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No. 173, 12 September 1994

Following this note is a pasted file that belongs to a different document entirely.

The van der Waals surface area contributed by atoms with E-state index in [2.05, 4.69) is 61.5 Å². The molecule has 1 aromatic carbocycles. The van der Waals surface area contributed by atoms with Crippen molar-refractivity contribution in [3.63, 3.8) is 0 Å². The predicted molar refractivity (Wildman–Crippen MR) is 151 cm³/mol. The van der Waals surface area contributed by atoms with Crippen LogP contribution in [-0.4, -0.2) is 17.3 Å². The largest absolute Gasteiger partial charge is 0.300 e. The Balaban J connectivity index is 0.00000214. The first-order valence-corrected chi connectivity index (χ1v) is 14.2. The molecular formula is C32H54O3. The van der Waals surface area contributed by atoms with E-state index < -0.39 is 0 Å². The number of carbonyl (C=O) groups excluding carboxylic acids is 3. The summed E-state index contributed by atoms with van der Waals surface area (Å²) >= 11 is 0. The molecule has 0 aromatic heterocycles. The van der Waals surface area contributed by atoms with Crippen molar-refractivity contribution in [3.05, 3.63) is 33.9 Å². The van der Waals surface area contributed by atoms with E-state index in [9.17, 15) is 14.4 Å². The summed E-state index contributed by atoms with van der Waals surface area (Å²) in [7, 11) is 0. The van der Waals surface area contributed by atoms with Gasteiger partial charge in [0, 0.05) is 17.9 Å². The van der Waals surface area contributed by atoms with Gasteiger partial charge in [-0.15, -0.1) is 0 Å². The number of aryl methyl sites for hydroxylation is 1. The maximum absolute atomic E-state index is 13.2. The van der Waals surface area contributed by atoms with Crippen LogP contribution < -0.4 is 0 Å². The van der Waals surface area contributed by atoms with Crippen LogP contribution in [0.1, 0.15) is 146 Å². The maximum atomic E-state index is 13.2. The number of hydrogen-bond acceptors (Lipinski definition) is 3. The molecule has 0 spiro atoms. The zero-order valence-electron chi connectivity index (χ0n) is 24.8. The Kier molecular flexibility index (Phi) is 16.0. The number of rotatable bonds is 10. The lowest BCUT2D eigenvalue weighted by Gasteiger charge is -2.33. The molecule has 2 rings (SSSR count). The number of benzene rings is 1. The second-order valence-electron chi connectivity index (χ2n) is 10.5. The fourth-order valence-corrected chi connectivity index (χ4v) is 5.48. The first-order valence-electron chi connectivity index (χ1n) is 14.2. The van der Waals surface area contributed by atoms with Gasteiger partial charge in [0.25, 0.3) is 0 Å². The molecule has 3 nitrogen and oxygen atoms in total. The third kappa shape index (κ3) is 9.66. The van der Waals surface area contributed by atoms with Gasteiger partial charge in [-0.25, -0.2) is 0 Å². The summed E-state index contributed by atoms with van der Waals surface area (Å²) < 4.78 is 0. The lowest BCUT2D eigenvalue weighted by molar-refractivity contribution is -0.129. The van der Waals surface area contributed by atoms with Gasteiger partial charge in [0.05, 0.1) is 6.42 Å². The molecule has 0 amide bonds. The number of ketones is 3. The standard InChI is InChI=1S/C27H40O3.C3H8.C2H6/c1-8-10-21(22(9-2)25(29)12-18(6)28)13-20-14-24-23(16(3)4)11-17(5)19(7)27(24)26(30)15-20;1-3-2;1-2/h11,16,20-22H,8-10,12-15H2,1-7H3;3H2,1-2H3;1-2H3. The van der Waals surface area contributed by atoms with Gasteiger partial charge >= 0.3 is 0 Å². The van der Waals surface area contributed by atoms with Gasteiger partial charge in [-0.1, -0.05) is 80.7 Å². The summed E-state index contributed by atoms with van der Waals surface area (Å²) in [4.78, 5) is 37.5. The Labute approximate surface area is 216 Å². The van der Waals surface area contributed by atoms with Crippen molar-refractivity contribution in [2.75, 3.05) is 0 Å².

RUSSIA CHECHNYA QUIET? In an interview with Interfax on 9 September, Chechen President Dzhokhar Dudaev called on the Russian leadership to cease financing and arming the Chechen opposition. On 10 September, Umar Avturkhanov, the chairman of the opposition Provisional Council, told Interfax that a non-violent outcome to the conflict was still possible if Dudaev agreed to free elections and a nationwide referendum on the state system. After a meeting later that day, however, between Avturkhanov and former Russian parliament speaker Ruslan Khasbulatov (who the previous day had characterized the situation in Chechnya as "white-hot" and alleged that "we are being hunted by terrorists"), a Provisional Council spokesman told ITAR-TASS that Khasbulatov's peace mission had failed and that the two men had come to an agreement on measures to oust Dudaev. The situation in Chechnya on 11 September was described by the Chechen Interior Ministry as "absolutely normal." Liz Fuller, RFE/RL, Inc. RUSSIAN COMMENT ON CHECHEN SITUATION. Russian State Duma Chairman Ivan Rybkin told Interfax on 11 September that Chechnya must be regarded as a constituent part of the Russian Federation, but that he supported "the appropriate broad rights" and the holding of democratic elections, after which Chechnya should conclude an agreement on powersharing with Russia similar to those with Tatarstan and Bashkortostan. Gadis Gadzhiev, a judge of the Russian Constitutional Court, argued that although Chechnya has not signed the Federation Treaty it is still a constituent part of the Russian Federation under the terms of the Russian Federation Constitution. Russian Deputy Prime Minister Sergei Shakhrai told Interfax on 10 September that he anticipated a further intensification of the Chechen situation in the coming weeks, but was confident that in the long term ongoing economic collapse would produce a political solution; according to Russian Deputy Labor Minister Vladimir Varov, industrial output in Chechnya declined by 60% over the past year and half of Chechnya's industry is at a standstill. Liz Fuller, RFE/RL, Inc. PROCURACY CALLS FOR LAW AND ORDER TO BE RESTORED IN CHECHNYA. Acting Russian Prosecutor-General Aleksei Ilyushenko called on the government of the Russian Federation to restore federal jurisdiction over the breakaway Chechen republic immediately, ITAR-TASS reported on 11 September. A further delay in the restoration of law and order in Chechnya could pose a serious threat to the constitutional order and national security of Russia as well as represent a severe violation of the human rights of Russian citizens, Ilyushenko said. According to Moskovskie novosti (no. 35), Ilyushenko's statement is in line with the analysis of the situation in Chechnya prepared by President Boris Yeltsin's adviser for ethnic relations, Emil Pain. In Pain's opinion, Russian policy toward Chechnya must be based on the assumption that the regime of Chechen President Dudaev is on the verge of collapse. Victor Yasmann, RFE/RL, Inc. ACTING PROSECUTOR-GENERAL ACCUSED OF PREJUDICE. On 9 September Ostankino TV devoted its "Man of the Week" program to the Moscow prosecutor, Gennadii Ponomarev, who is currently under fire from acting Russian Prosecutor-General Ilyushenko, ostensibly because of his failure to deal adequately with Moscow's crime problem. The Ostankino report echoed those in other Russian media, such as Izvestiya of 3 September, accusing Ilyushenko of actually trying to dismiss Ponomarev because of his professional integrity in refusing to imprison former Vice President Aleksandr Rutskoi on trumped-up charges. Last year, in his capacity as chief of the presidential Commission on Combating Crime and Corruption, Ilyushenko and three other top Russian officials accused Rutskoi of grave financial violations by accumulating illegally obtained money in a Swiss bank account and turned the case over to the Moscow Prosecutor's Office for investigation. A few months later, a detective responsible for Rutskoi's case said that the charges of financial abuse leveled against the former vice president were unfounded and that Rutskoi's signature on the copy of the Swiss account, which had been shown on both channels of Russian TV by members of Ilyushenko's commission, was a forgery. Today, the media accuse Ilyushenko of using Moscow's crime problem as a pretext to fire Ponomarev and thus get revenge for the latter's refusal to imprison Rutskoi. Julia Wishnevsky, RFE/RL, Inc. RUSSIA TO WORK WITH NATO, BUT . . . During his visit to Denmark, Russian Defense Minister Pavel Grachev said that Russia intended to sign an individual program for cooperation with NATO under the auspices of the Partnership for Peace program. On 11 September Interfax indicated that this document would be signed in October. The previous day the same agency carried an interview with Russian Foreign Minister Andrei Kozyrev in which he debunked "the moods reigning in several states of the Central and Eastern Europe which view the Partnership for Peace program as a kind of preparatory training for joining NATO." He noted that Partnership for Peace was open to all members of the CSCE and repeated Russia's preference for this latter organization, saying that what was needed was "a truly European security system for which the CSCE grants quite an appropriate ground." Doug Clarke, RFE/RL, Inc. MAVRODI MAY RUN FOR PARLIAMENT. Shareholders in the MMM investment company have launched a campaign to elect MMM President Sergei Mavrodi to a vacant seat in the lower house of the Russian parliament, the State Duma, Izvestiya reported on 10 September. The vote is scheduled for 30 October. Mavrodi is currently in Matrosskaya Tishina prison on charges of tax evasion and obstructing the work of the tax authorities. If elected, Mavrodi would be immune from prosecution. MMM shareholders have managed to establish a strong political movement; and Russia's two largest non-communist political parties--Democratic Russia, which helped bring Yeltsin to power, and Vladimir Zhirinovsky's Liberal Democrats--are currently wooing Mavrodi's supporters. Julia Wishnevsky, RFE/RL, Inc. MORE RUSSIAN SIGNALS OF WISH TO KEEP ARMY IN MOLDOVA. In the latest signal that Russia is reconsidering the troop withdrawal agreement with Moldova, initialed on 10 August but not yet signed, Deputy Foreign Minister Sergei Krylov told Interfax on 7 September that Moldova "should decide for itself whether it wants a foreign army or not" on its territory (an issue on which Chisinau's views could hardly have been made more clear). Krylov's comment follows other Russian statements hinting that the 14th Army could stay in Moldova "by mutual consent." Krylov argued that because a withdrawal had been agreed in principle and linked to a political solution of the Dniester conflict, "the 14th Army's presence in Moldova is thereby legitimate." He went on to praise the 14th Army and Lebed personally for "stabilizing" the region. Lieutenant General Aleksandr Lebed, for his part, predicted in an interview with Kommersant of 3 September that Moldova would eventually concede basing rights to units of the 14th Army. In an interview with Der Spiegel (no. 36), Lebed termed the withdrawal agreement (negotiated by one of his rivals in the Defense Ministry) "idiotic." Vladimir Socor, RFE/RL, Inc. TELEVISION ACADEMY FOUNDED IN MOSCOW. According to ITAR-TASS, a Television Academy was set up in Moscow on 7 September. The new body was founded by the state-controlled Ostankino and Russian Television companies; the independent companies NTV, TV-6, and "2 x 2"; and some other bodies. At its opening meeting, the academy elected 12 members, including the director of Russian TV, Anatolii Lysenko; the popular commentator Vladimir Pozner was elected chairman of the body, and a program presenter, Vladislav Listev, deputy president. A Foundation for Television Development, chaired by Ostankino First Deputy Chairman Grigorii Shevelev, was also established on 7 September. Julia Wishnevsky, RFE/RL, Inc. TRANSCAUCASIA AND CENTRAL ASIA TAJIKISTAN UPDATE. An official of Tajikistan's Ministry of Defense told Interfax on 10 September that Tajik opposition units had captured the town of Tavil-Dara east of Dushanbe the previous day, blocking a main road from the capital to the southern and eastern parts of the country. The official said that government troops had sustained major losses and were retreating toward the town of Kulyab. On 11 September, Minister of Security Saidamir Zukhurov told Interfax that Dushanbe had lost communication with government troops in the Tavil-Dara area and refused to confirm the earlier report of a retreat. An opposition source told Interfax that government troops were offering little resistance because they were short of fuel and ammunition and that they had little air support because the government has no aircraft fuel. Russian troops are reported to be staying out of the fighting inside Tajikistan; they consider their only task to be protection of the Tajik-Afghan border. Bess Brown, RFE/RL, Inc. KARABAKH TALKS. Despite hints by Russian Foreign Minister Kozyrev on 9 September of a "breakthrough" in the talks in Moscow between Armenian President Levon Ter-Petrossyan and his Azerbaijani counterpart Heidar Aliev, a further round of talks on 10 September failed to resolve "fundamental disagreements," according to Reuters quoting Armenian presidential spokesman Levon Zurabyan. On 11 September, the opposition Dashnaktsyutyun released a statement in Erevan arguing that no draft Karabakh settlement document can be considered acceptable unless it recognizes the self-proclaimed Nagorno-Karabakh Republic as an independent entity, according to Interfax. Meeting in Baku on 10 September with members of the Azerbaijani leadership, Turkish Foreign Minister Mumtaz Soysal affirmed his country's readiness to extend "help and support" to Azerbaijan. Liz Fuller, RFE/RL, Inc. POLICE PREVENT OPPOSITION RALLY IN BAKU. Up to 400 supporters of the opposition Azerbaijan Popular Front were injured and 77 people, including former Interior Minister Iskender Hamidov, were arrested on 10 September when police forcibly prevented a demonstration in Baku to protest the Azerbaijani leadership's Karabakh policy and the possible deployment of Russian peacekeeping troops in Azerbaijan, Western news agencies reported. Liz Fuller, RFE/RL, Inc. CIS PRIME MINISTERS' MEETING ESTABLISHES SUPRANATIONAL ECONOMIC BODY. At a meeting in Moscow on 9 September, the Council of Heads of Government of the CIS member states approved in principle the formation of the CIS Interstate Economic Committee (IEC) as the first supranational body of the CIS, vested with executive and managerial powers (as detailed in RFE/RL Daily Report, 9 September). According to initial reports in the Russian media, IEC decisions will be made by consensus on "important" matters that involve "substantial" expenditures and by a majority of 80% of the votes, of which Russia will be entitled to cast 50% (in proportion to its share of the IEC's expenditures), on the other issues. The IEC will have a standing executive Presidium and a Collegium, both to be based in Moscow. The meeting did not conclusively define the extent of sovereign powers to be delegated by states to the IEC, nor the precise mechanism for delegating them. These matters are to be discussed by the presidents of the CIS member states at a meeting scheduled for early October. Azerbaijan and Turkmenistan declined to sign the documents, reserving their position until the summit. Ukraine voiced reservations regarding the idea of supranational powers. Vladimir Socor, RFE/RL, Inc. CENTRAL AND EASTERN EUROPE MESHKOV SUSPENDS CRIMEAN PARLIAMENT. On 11 September Crimean President Yurii Meshkov issued a decree suspending the Crimean parliament and local councils. He also assumed all powers in the republic, various agencies report. Meshkov justified the move by saying the current parliament "does not deserve" to conduct legislative work because it has been "seized by a corrupt group." According to the decree, a draft constitution is to be drawn up by 9 December and put to a referendum on 9 April 1995. New elections to the Crimean legislature are to be scheduled within three months of the referendum and new local bodies created. The decree followed the parliament's decision on 7 September to curtail the president's powers. Following Meshkov's announcement, the parliament building was cordoned off and law enforcement units loyal to Meshkov were reported to have seized the Crimean television center. Crimean Prosecutor-General Valentyn Kuptsov said Meshkov's action contravened the law on the president, according to which the president does not have the right to dissolve or suspend the parliament. Parliamentary speaker Serhii Tsekov and Refat Chubarov, the head of the Crimean Tatar parliamentary faction, were reported as saying that Meshkov's moves contravened the constitution. Interfax, however, reported that Crimean Minister of State Affairs Viktor Minin took a neutral stand after meeting with Meshkov later that day. Minin said some 60% of the heads of the peninsula's local administrations supported Meshkov. Ustina Markus, RFE/RL, Inc. KUCHMA ON SITUATION IN CRIMEA. Ukrainian President Leonid Kuchma reacted by calling for calm and urging that the Crimean parliament and Meshkov find a "civilized" solution. Crimean Minister of State Affairs Viktor Minin told Russian radio that Kuchma had spoken with parliamentary chairman Tsekov and asked Meshkov to receive him so that the two could discuss normalizing the situation. Minin also implied that Kuchma had prior knowledge of Meshkov's plans to suspend the parliament, citing telephone conversations between the two leaders since the Crimean parliament's 7 September decision. Ustina Markus, RFE/RL, Inc. POPE VISITS CROATIA. On 10 September Pope John Paul II arrived in Zagreb for his first visit to a republic of the former Yugoslavia. The visit, which lasted some 24 hours, coincided with the 900th anniversary of the founding of the Zagreb archdiocese. An outdoor mass on the morning of 11 September attracted an estimated 1 million worshippers, Hina reported. Before leaving Croatia, the pontiff called for an end to the hostilities in the former Yugoslavia and urged Croatians to forgive the transgressions by neighboring nations. He remarked: "You have the courage to forgive and accept your neighbor." The main message of the Pope's visit was one of peace, with the pontiff observing that amicable relations between the peoples of the former Yugoslavia were not a distant dream but a realizable objective. The pope had planned to visit Sarajevo on 8 September, but the visit was postponed when the pontiff's safety could not be guaranteed. Stan Markotich, RFE/RL, Inc. ATTEMPT ON MOSTAR ADMINISTRATOR'S LIFE. On 10 September a rocket was fired into the hotel room of European Administrator for Mostar Hans Koschnik in what Hina describes as "an assassination attempt." Koschnik was not in his room at the time of the attack. The next day Croatian President Franjo Tudjman's office reported that Tudjman had promised German Foreign Minister Klaus Kinkel he would use his influence with the Bosnian Croats to guarantee Koschnik and his associates' safety. Stan Markotich, RFE/RL, Inc. AFTERMATH OF GREEK-ALBANIAN TRIAL. Despite attempts by the European Union to mediate in the Greek-Albanian dispute over the conviction of five minority Greeks on espionage charges, the steady stream of accusations and counteraccusations continues, Western agencies report. At a press conference on 10 September, Albanian Foreign Minister Alfred Serreqi accused Athens of supplying arms to ethnic Greeks and thereby trying to undermine Albanian sovereignty. The Foreign Ministry also complained that Greece had virtually sealed its border with Albania and closed down its consulate in the town of Gjirokastra. On 11 September Greek Prime Minister Andreas Papandreou said Tirana was seeking to wipe out the Greek minority in Albania. The same day German Foreign Minister Klaus Kinkel revealed that EU mediation efforts "did not even get close" to solving the dispute. Athens claims the trial, which ended on 7 September with jail sentences of up to eight years for the five Greeks, was politically motivated and fraught with human rights abuses. The Helsinki Federation for Human Rights supports this view. Kjell Engelbrekt, RFE/RL, Inc. ACTIVISTS SEEK TO IMPROVE ALBANIAN PRISONS. A group of activists have founded the Albanian Society for the Welfare of Prisoners, whose main objective is to improve prison conditions in Albania, Gazeta Shqiptare reports on 3 September. Albania has seven prisons (two in Tirana) with a total capacity of 1,550; some 880 people are currently serving prison sentences. In its first report, the society notes that living conditions are poor, the treatment of prisoners harsh, and food and drinking water supplies insufficient. It concludes that the Albanian prison system is incompatible with a truly democratic society. The group wants the prisoners' rights to be guaranteed and provisions to be made for the rehabilitation of released prisoners. Louis Zanga, RFE/RL, Inc. PARTNERSHIP MANEUVERS IN POLAND. Some 920 soldiers from 13 countries are taking part in the "Cooperative Bridge 94" maneuvers, which began in Biedrusk, near Poznan, on 12 September, PAP reports. American, British, Bulgarian, Czech, Danish, Dutch, German, Italian, Lithuanian, Polish, Slovakian, Romanian, and Ukrainian units are participating. These are the first such maneuvers to be held within the framework of NATO's Partnership for Peace. The aim is to train military units for international peacekeeping missions. The troops are divided into five multinational companies under Polish-American command. The Russian military initially failed to respond to an invitation to take part but ultimately sent observers, according to Polish TV. Polish Defense Minister Piotr Kolodziejczyk said on 9 September that he "deeply regretted" the fact that his Russian counterpart, Pavel Grachev, had not found time for "a few hours' serious conversation" in Warsaw. The same day Interfax quoted a high-ranking official in the Russian Foreign Ministry as criticizing Kolodziejczyk's idea, first voiced in Bratislava on 5 September, of "a club of active NATO partners" that would include some of the Central and East European countries. The Russian official described the idea as returning to "a bloc mentality." Anna Sabbat-Swidlicka, RFE/RL, Inc. CHERNOMYRDIN VISITS KATYN. Russian Prime Minister Viktor Chernomyrdin, on a visit to the Smolensk district on 9 September, spoke with the Polish government's team of experts who are examining the Katyn forest graves of Polish officers murdered on Stalin's orders in 1940. The Poles have met with a lack of cooperation on the part of the Smolensk authorities, despite the fact that their work is based on a Polish-Russian government agreement. Chernomyrdin reassured the Poles that the local authorities would provide the promised support. He declined, however, to answer Polish reporters who pressed him for a more detailed commitment. The team was able to allay fears that the bodies of the Polish officers had been moved from the graves during excavations in 1943 or 1944, Gazeta Wyborcza writes. Anna Sabbat-Swidlicka, RFE/RL, Inc. COUP IN SELF-DEFENSE FARMERS' UNION? Taking advantage of the fact that incumbent chairman of the radical Self-Defense Farmers' Union Andrzej Lepper has been in custody since 13 August, union members elected Janusz Bryczkowski--head of the self-styled Polish National Front and, until his expulsion in 1993, a deputy chairman of Self-Defense--as chairman at a breakaway congress convened by Bryczkowski on 10 September in Warsaw, PAP reports. Bryczkowski and his supporters dissociated themselves from Lepper and dismissed the union's statutory authority, the National Council. A few streets away, 72 of the 98 members of that body denounced the breakaway congress as illegal and upheld the claims of Lepper, whom they described as "the first political prisoner of the Third Republic." Anna Sabbat-Swidlicka, RFE/RL, Inc. CZECH PREMIER ON WESTERN EUROPE. In the current issue of The Economist, Vaclav Klaus argues that Western Europe is burdened with over-regulation and over-control. "The welfare state, with its generous transfer of payments unconnected to achievement, undermines the basic work ethic and thus individual responsibility," writes Klaus. He also criticizes West European states for protectionist trade policies and heavy bureaucracy. "The visible manifestations of Western Europe's failure to reform," he argues, "include a wasteful and socially explosive rate of unemployment--and one which seems, moreover, to respond little to changes in the rate of economic growth and in the business cycle." Klaus distinguishes between European economic integration, of which he approves, and European political unification, which he criticizes. He also expresses reservations about the idea of a two-speed Europe. Jiri Pehe, RFE/RL, Inc. PRAVDA ON SLOVAK ELECTIONS. The 10 September issue of the Slovak leftist daily Pravda criticizes the decision of the Slovak authorities not to invite foreign observers to monitor the upcoming elections. Pravda argues that the decision is a "mistake" and could be misinterpreted as "intentional." The daily says it is paradoxical that "the parliamentary elections, which are not only the first in independent Slovakia but are also being held early, will take place without representatives of international organizations." It notes that in some quarters doubts have already been cast on the fairness of the elections and that some groups may thus question the election results. "Given this possibility, concern that the presence of foreign observers would demean Slovakia is unfounded," wrote the daily. Jiri Pehe, RFE/RL, Inc. HUNGARY AND GERMANY COMMEMORATE OPENING OF IRON CURTAIN. In ceremonies on 9 and 10 September, Hungary and Germany celebrated the opening five years ago of the Hungarian border to East Germans fleeing communism, MTI and Western news agencies report. The mass exodus of East German citizens led to the fall of the Berlin Wall in November 1989. On 9 September Hungarian Prime Minister Gyula Horn, who at the time was foreign minister in the reform communist government of Miklos Nemeth, attended a ceremony in Bonn marking the event. German Foreign Minister Klaus Kinkel paid tribute to the Hungarian gesture, praising it as "the first step on the way to German unity and a new Europe." At a ceremony in Budapest on 10 September, German President Roman Herzog expressed Germany's gratitude to Hungary and pledged to help that country reach its goal of joining the European Union and NATO. Edith Oltay, RFE/RL, Inc. HUNGARIAN DEMOCRATIC FORUM HOLDS CONGRESS. At its eighth National Assembly on 10 and 11 September, the Hungarian Democratic Forum--the largest ruling party in Hungary's first democratically elected government following the collapse of communism--analyzed the reasons for its defeat in the May 1994 elections and reelected Lajos Fur as its chairman, MTI reports. While citing the difficulties of the transition to a market economy as one of the main reasons for the party's poor showing, Fur acknowledged that "we were not adequately acquainted with Hungarian reality and did not properly evaluate public opinion." A statement issued by the assembly noted that the HDF's biggest mistake had been its failure to establish "an effective dialogue with society." While many delegates stressed the need for changes within the HDF, Fur pledged to follow the course set by its late chairman Jozsef Antall. Delegates also criticized the Horn government for deciding not to host the 1996 World Expo and accused it of conducting "political purges" at media, government, and state institutions. Edith Oltay, RFE/RL, Inc. TURKISH DEFENSE MINISTER IN ROMANIA. On 10 September Mehmet Golhan arrived in Bucharest for a four-day official visit. He met with his Romanian counterpart, Gheorghe Tinca, to discuss ways of increasing military cooperation between the two countries. Golhan is scheduled to meet with Romanian President Ion Iliescu and other high-ranking officials. Dan Ionescu, RFE/RL, Inc. CHERNOMYRDIN RULES OUT MONETARY UNION WITH BELARUS. Russian Prime Minister Chernomyrdin has ruled out monetary union with Belarus in the near future, various agencies reported on 10 September. Chernomyrdin, who was attending the CIS meeting the previous day in Moscow, said Belarus must reach Russia's economic level before such a union is feasible. The average Belarusian income is currently less than one-tenth of the Russian average. Although Belarusian President Alyaksandr Lukashenka was an ardent supporter of monetary union during the recent election campaign, he has since questioned a number of key points in the draft agreement--in particular, handing over control of monetary emission and policy to the Russian Central Bank. Russia, however, considers it unacceptable to have two monetary policies and currency emission centers within the ruble zone. Ustina Markus, RFE/RL, Inc. BELARUSIAN BORDER GUARD REORGANIZED. Col. Gen. Piotr Chaus has said Belarusian President Alyaksandr Lukashenka is planning to assume control over the country's border guards, Interfax reported on 8 September. The reason for the move is the border guards' poor performance in stemming illegal immigration across the Belarusian-Polish border. Many of the illegal immigrants are Africans or Asians who arrive in Belarus from Russia and then attempt to enter the West through Poland. On 30 August Lukashenka dismissed the commander of the border forces, Yeuhen Bocherau, who is a close associate of former Prime Minister Vyacheslau Kebich. Ustina Markus, RFE/RL, Inc. EUROPEAN, US SUPPORT FOR BALTIC BATTALION. An agreement on the establishment of a Baltic peacekeeping battalion was signed by the defense ministers of Estonia, Latvia, Lithuania, Sweden, Denmark, Norway, Finland, and Britain on 11 September in Copenhagen, Baltic and Western agencies report. The Swedish government had announced earlier that Nordic and British officers would train their Baltic counterparts at the military base in Adazi, Latvia, and that the Nordic countries would also be in charge of training for peacekeeping operations and supplying equipment. British officers would be responsible for basic training and education in English, the common language of the Baltic battalion. The US has pledged materiel support for the battalion. Dzintra Bungs, RFE/RL, Inc. CSCE COMMISSIONER FAVORS LATVIA'S CE MEMBERSHIP. During a fact-finding trip to the Baltics, CSCE High Commissioner for Minorities Max van der Stoel met with representatives of national minorities and government officials in Latvia, Interfax reported on 9 September. He told Latvian Prime Minister Valdis Birkavs that he did not see why Latvia should not be admitted to the Council of Europe. Van der Stoel expressed the hope that a decision on the admission of Latvia would be made at the council's fall session. He added that the Latvian Citizenship Act, passed by the parliament in July, largely followed the advice of the CSCE, the Council of Europe and other international organizations. On 8 September ,UN representative John Hendra submitted to Birkavs a report prepared by the UN mission on the draft of the national program on human rights, LETA reported. Dzintra Bungs, RFE/RL, Inc. LATVIAN MINISTERIAL CANDIDATES ANNOUNCED. Meeting on 10 September, Latvia's Way endorsed the ministerial candidates named by Prime Minister-designate Maris Gailis, Latvian media report. Many of the incumbent ministers and deputy ministers will retain their positions, especially those from LW. The incumbent prime minister and LW party chairman, Valdis Birkavs, is to become foreign minister. Gailis nominated new candidates for the following positions: justice (Romans Apsitis), defense (Janis Trapans), environment and regional development (Juris Iesalnieks), agriculture (Arijs Udris), welfare (Andris Berzins), finance (Andris Piebalgs), and economics (Janis Zvanitajs). Janis Tupesis was named as candidate for state (deputy) minister for human rights. It is not clear if the LW nominee for finance minister has the full approval of the deputies of the Economists Political Association, with which LW has decided to cooperate in the parliament. The parliament is to vote on the new government on 15 September. Dzintra Bungs, RFE/RL, Inc. [As of 1200 CET] Compiled by Penny Morvant and Jan Cleave The RFE/RL DAILY REPORT, produced by the RFE/RL Research Institute (a division of Radio Free Europe/Radio Liberty, Inc.) with the assistance of the RFE/RL News and Current Affairs Division, is available through electronic mail by subscribing to RFERL-L at LISTSERV@UBVM.CC.BUFFALO.EDU. 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